News: ICE seizes rare painting stolen by the Nazis during World War II
Story by Charles Reed
TALLAHASSEE, Fla. – A masterpiece work of art – "Christ Carrying the Cross" – stolen as part of the widespread Nazi plunder of World War II, was seized this week by U.S. Immigration and Customs Enforcement's Homeland Security Investigations.
The painting was seized through formal legal proceedings, to protect the art until its real ownership is finally confirmed. The U.S. Attorney's Office for the Northern District of Florida and ICE HSI filed a seizure action against the painting "Christ Carrying the Cross Dragged by a Rascal," by Girolamo de' Romani, known as "Romanino." The painting, which dates to circa 1538, depicts Christ, crowned with thorns and wearing a striking copper-colored silk robe, carrying the cross on his right shoulder while being dragged with a rope by a soldier. It has been on display at the Mary Brogan Museum of Art and Science since March 18, 2011, and was part of an exhibition of 50 Baroque paintings on loan from the Pinacoteca di Brera in Milan, Italy.
The seizure complaint and supporting affidavit alleged that the painting is among many works of art and other valuable items, taken in a forced sale from the estate of Federico Gentili di Giuseppe. In 1941, Gentili died of natural causes in Paris, just months before the Nazi army invaded France in 1941. After receiving advanced warning of the impending Nazi invasion, Federico Gentili's children and grandchildren fled from France, escaping to Canada and the United States. Other family members, who were unable to flee, died in concentration camps.
Gentili's grandchildren have taken legal steps internationally to find and reclaim works illegally taken from their family during the Nazi occupation. In a landmark 1999 decision relating to World War II plunder, a French Court of Appeals forced the Musee de Louvre in Paris to return five paintings to the Gentili family, and ruled that the auction of the Gentili estate in Nazi-occupied France was an illegal forced sale and a "nullity."
"It's never too late to right a wrong. Many people know about the massive theft and illegal sale of precious art belonging to Jewish families during World War II. They should also know that today there is an international network of law enforcement agencies working diligently to correct these injustices," said ICE Director John Morton. "ICE's Cultural Property, Art and Antiquities unit was established for this very reason – to identify, investigate and return cultural treasures to their rightful owners."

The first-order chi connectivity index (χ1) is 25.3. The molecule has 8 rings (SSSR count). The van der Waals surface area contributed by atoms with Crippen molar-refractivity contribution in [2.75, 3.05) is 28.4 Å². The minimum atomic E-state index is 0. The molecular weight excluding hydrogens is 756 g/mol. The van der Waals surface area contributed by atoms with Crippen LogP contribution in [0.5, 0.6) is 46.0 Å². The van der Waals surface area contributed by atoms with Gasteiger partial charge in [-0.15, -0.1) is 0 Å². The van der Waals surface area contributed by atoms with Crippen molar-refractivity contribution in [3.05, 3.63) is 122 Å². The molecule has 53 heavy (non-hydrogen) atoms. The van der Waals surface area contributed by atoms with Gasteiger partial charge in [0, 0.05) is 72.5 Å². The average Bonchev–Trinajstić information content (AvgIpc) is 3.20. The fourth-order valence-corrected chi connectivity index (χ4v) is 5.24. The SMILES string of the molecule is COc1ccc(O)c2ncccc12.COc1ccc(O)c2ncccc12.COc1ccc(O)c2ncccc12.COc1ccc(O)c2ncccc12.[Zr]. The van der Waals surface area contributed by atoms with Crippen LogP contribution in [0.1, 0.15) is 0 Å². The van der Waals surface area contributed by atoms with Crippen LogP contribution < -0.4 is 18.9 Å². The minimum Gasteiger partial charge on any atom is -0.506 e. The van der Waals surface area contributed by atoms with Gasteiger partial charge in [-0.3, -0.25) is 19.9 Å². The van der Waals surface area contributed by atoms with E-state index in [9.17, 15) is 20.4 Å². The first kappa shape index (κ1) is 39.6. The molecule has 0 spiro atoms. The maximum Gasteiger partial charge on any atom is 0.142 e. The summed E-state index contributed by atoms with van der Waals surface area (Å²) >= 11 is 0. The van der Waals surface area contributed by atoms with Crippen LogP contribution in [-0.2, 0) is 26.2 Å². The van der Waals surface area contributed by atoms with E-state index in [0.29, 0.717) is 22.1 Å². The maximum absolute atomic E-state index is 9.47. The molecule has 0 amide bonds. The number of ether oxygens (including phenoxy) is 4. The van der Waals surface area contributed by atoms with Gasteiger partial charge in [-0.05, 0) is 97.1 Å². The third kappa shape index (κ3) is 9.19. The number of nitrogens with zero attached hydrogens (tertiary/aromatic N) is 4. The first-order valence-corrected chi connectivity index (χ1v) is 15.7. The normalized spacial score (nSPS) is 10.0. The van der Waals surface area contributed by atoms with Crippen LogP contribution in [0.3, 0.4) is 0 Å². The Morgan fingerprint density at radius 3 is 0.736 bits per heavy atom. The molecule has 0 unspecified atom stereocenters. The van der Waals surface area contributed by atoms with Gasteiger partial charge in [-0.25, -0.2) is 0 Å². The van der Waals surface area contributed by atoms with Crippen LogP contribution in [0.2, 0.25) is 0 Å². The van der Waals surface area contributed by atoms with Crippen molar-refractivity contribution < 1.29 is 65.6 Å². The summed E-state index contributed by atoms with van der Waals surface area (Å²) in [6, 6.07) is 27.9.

U.S. Attorney Pamela C. Marsh, Northern District of Florida, said that under U.S. law, the painting cannot be returned to Italy until the ownership disputes are resolved. "Our interest is strictly to follow the law and safeguard this work until the courts determine rightful ownership,” she said. “Through this process, all rightful claimants may be heard, and we can rest assured that justice will be done for all parties involved in the dispute."
Earliest records about the painting indicate that it dates back to around 1538. It then appears in the collection of Antonio and Cesare Averoldi, and then in the Crespi Galerie. On June 4, 1914, the Crespi Galerie put this painting and others up for auction in Paris, where it was subsequently purchased by Federico Gentili. After Gentili died, his estate was auctioned by French Vichy authorities in 1941, acting in concert with the Nazi occupiers; and the Gentili heirs were prohibited by law from returning to claim the painting. Several extraordinary anti-Semitic laws had been imposed, depriving French nationals who had left France of their nationality and arranging for confiscation of their property. Another German Order, dated Sept. 27, 1940, established that, "Jews who had fled from the occupied zone were banned from returning there." As a result, the painting was sold in the illegal, forced sale of 1941. The painting was thereafter acquired by the Pinacoteca di Brera in 1998.
U.S. Attorney Marsh and Assistant U.S. Attorney Bobby Stinson are prosecuting the federal case for the United States.
ICE HSI plays a leading role in criminal investigations that involve the illicit importation and distribution of cultural property, as well as the illegal trafficking of artwork. The agency specializes in recovering works that have been reported lost or stolen. The ICE HSI Office of International Affairs, through its 70 attache offices in 47 countries, works closely with foreign governments to conduct joint investigations, when possible.
ICE HSI specially trained investigators, assigned to both domestic and international offices, partner with governments, agencies and experts to protect cultural antiquities. They also train investigators from other nations and agencies on investigating crimes involving stolen property and art, and how to best enforce the law to recover these items when they emerge in the marketplace.
Since 2007, ICE HSI has repatriated more than 2,500 items to more than 22 countries including paintings from France, Germany and Austria; an 18th century manuscript from Italy; and a bookmark belonging to Hitler, as well as cultural artifacts from Iraq including Babylonian, Sumerian and neo-Assyrian items.